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Plants may be red and yellow in galactic boonies

Star Trek no longer accurate depiction of space flora?

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NASA researchers claim we might find yellow or even red plants growing in other galaxies.

But probably not blue. That would be ridiculous.

In the latest issue of the Astrobiology journal (You don't subscribe?), a paper titled "Spectral Signatures of Photosynthesis II Coevolution with Other Stars And The Atmosphere on Extrasolar Worlds" suggests some planets may be largely populated with non-green plants.

(You can read the article here but honestly, you should take our word on it. These guys aren't mucking around with the science razzmatazz. If you try to read it on the toilet, you'll start to leak from both ends.)

The researchers' findings are based on how plants absorb and reflect different types of light.

Let's step back a moment: Chlorophyll in plants takes light from the sun and converts it into energy through photosynthesis.

Many of us were taught in school that plants are green because they absorb more blue and red light and less green. The reflection of green light makes plants appear that lovely color.

But you might have noticed nervous sweat beads appearing on your science teacher's brow while this was all being explained. The dirty secret is - scientists weren't positive why.

The paper has a theory:

In our solar system, more red light reaches Earth than other colors. (A galactic red light district if you will, ho ho ho *nudge *nudge.) Meanwhile, blue light is the easiest to absorb. Plants make efficient use of red and blue, leaving poor green spectrum light not unlike a banjo player in an orchestra.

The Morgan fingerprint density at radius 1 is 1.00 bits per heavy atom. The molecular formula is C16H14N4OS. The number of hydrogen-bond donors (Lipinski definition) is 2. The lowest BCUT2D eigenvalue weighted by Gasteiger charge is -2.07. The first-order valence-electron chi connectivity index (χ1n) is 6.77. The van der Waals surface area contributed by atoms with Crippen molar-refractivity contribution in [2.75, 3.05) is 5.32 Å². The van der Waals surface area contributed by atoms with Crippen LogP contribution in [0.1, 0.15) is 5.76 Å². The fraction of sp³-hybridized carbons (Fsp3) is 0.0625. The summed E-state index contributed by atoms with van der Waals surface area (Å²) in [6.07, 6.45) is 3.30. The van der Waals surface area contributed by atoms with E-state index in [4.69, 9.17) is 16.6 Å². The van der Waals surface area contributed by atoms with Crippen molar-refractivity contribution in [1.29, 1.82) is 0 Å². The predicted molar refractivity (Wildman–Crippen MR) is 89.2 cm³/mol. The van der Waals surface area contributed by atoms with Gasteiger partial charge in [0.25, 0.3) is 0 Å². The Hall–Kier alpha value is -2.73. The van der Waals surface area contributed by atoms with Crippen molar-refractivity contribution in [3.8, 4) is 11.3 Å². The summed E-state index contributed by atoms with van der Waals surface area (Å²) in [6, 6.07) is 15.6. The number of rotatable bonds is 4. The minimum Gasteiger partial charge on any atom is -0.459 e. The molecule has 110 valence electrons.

On other planets, different colors might dominate the spectrum — leading to different color plants. Blue is still unlikely because it's just so darn easy to absorb.

However, from a mathematical standpoint, a young reporter might argue a theory of red and yellow plants is superfluous.

As far as the infinite expanses of the universe are concerned, a blanket statement of "______ exists" has a 100 per cent chance of being correct. So don't count blue plants out just yet. (Reporter's note: If it turns out space has a positive curvature and is not in fact infinite I'll buy you a Coke. It's still bloody huge though. And since the universe is therefore going to collapse upon itself maybe you should spend less time being so argumentative about these things.) ®

Bootnote

Nancy Kiang, a NASA biometeorologist who led the study, clarifies light absorption:

Just thought I'd pick here and there: there is more sunlight ENERGY in the blue-green, but more sunlight PARTICLES in the red.

The blue light isn't necessarily easier to absorb, but blue photons are more energetic and therefore easier to transmit along a sequence of pigments to a reaction center that does the biochemistry. Like the way energy gets from a power plant (blue) to your home, with losses along the way (you could have a gas tank right at home, too - red).

By the time the blue light energy gets there, it's become downgraded to red. Molecular reasons favor the blue, and environmental resource availability favors the red.

Thanks for trying to read the papers!

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